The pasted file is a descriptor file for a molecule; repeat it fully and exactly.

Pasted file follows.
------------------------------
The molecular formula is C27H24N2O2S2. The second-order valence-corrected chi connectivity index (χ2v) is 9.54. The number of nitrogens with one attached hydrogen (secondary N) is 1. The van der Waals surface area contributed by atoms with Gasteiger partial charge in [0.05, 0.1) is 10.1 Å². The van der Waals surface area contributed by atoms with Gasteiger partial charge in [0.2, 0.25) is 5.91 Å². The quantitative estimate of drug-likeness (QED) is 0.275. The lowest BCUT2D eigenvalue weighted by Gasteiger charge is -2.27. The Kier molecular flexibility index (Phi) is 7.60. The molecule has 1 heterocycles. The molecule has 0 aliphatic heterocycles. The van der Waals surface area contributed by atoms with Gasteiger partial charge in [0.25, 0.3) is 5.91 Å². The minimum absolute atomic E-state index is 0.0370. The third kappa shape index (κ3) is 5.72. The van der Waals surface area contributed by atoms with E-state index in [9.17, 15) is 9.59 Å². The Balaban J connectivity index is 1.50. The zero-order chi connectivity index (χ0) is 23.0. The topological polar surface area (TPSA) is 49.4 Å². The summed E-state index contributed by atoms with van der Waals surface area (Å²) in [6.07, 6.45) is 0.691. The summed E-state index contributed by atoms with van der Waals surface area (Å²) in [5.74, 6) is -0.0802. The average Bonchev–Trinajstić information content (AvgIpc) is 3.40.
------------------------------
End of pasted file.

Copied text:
The molecular formula is C27H24N2O2S2. The second-order valence-corrected chi connectivity index (χ2v) is 9.54. The number of nitrogens with one attached hydrogen (secondary N) is 1. The van der Waals surface area contributed by atoms with Gasteiger partial charge in [0.05, 0.1) is 10.1 Å². The van der Waals surface area contributed by atoms with Gasteiger partial charge in [0.2, 0.25) is 5.91 Å². The quantitative estimate of drug-likeness (QED) is 0.275. The lowest BCUT2D eigenvalue weighted by Gasteiger charge is -2.27. The Kier molecular flexibility index (Phi) is 7.60. The molecule has 1 heterocycles. The molecule has 0 aliphatic heterocycles. The van der Waals surface area contributed by atoms with Gasteiger partial charge in [0.25, 0.3) is 5.91 Å². The minimum absolute atomic E-state index is 0.0370. The third kappa shape index (κ3) is 5.72. The van der Waals surface area contributed by atoms with E-state index in [9.17, 15) is 9.59 Å². The Balaban J connectivity index is 1.50. The zero-order chi connectivity index (χ0) is 23.0. The topological polar surface area (TPSA) is 49.4 Å². The summed E-state index contributed by atoms with van der Waals surface area (Å²) in [6.07, 6.45) is 0.691. The summed E-state index contributed by atoms with van der Waals surface area (Å²) in [5.74, 6) is -0.0802. The average Bonchev–Trinajstić information content (AvgIpc) is 3.40.